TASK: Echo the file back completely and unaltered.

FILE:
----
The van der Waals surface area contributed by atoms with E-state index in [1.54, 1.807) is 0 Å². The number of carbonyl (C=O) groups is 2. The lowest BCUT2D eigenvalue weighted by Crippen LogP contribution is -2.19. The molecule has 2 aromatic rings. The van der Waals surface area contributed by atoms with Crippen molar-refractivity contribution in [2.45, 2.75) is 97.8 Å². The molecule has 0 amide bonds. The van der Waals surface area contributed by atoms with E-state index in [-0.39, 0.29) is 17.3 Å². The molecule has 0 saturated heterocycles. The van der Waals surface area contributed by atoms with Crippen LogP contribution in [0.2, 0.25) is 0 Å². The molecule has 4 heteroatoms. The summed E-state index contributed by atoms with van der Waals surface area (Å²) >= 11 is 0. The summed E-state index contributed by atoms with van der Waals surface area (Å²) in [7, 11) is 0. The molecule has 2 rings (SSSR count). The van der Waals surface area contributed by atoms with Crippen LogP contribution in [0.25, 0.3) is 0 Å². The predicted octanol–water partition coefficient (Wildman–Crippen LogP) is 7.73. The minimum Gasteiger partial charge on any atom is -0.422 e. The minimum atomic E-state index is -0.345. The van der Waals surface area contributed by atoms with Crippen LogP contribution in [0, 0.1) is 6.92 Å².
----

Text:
The van der Waals surface area contributed by atoms with E-state index in [1.54, 1.807) is 0 Å². The number of carbonyl (C=O) groups is 2. The lowest BCUT2D eigenvalue weighted by Crippen LogP contribution is -2.19. The molecule has 2 aromatic rings. The van der Waals surface area contributed by atoms with Crippen molar-refractivity contribution in [2.45, 2.75) is 97.8 Å². The molecule has 0 amide bonds. The van der Waals surface area contributed by atoms with E-state index in [-0.39, 0.29) is 17.3 Å². The molecule has 0 saturated heterocycles. The van der Waals surface area contributed by atoms with Crippen LogP contribution in [0.2, 0.25) is 0 Å². The molecule has 4 heteroatoms. The summed E-state index contributed by atoms with van der Waals surface area (Å²) >= 11 is 0. The summed E-state index contributed by atoms with van der Waals surface area (Å²) in [7, 11) is 0. The molecule has 2 rings (SSSR count). The van der Waals surface area contributed by atoms with Crippen LogP contribution in [0.25, 0.3) is 0 Å². The predicted octanol–water partition coefficient (Wildman–Crippen LogP) is 7.73. The minimum Gasteiger partial charge on any atom is -0.422 e. The minimum atomic E-state index is -0.345. The van der Waals surface area contributed by atoms with Crippen LogP contribution in [0, 0.1) is 6.92 Å².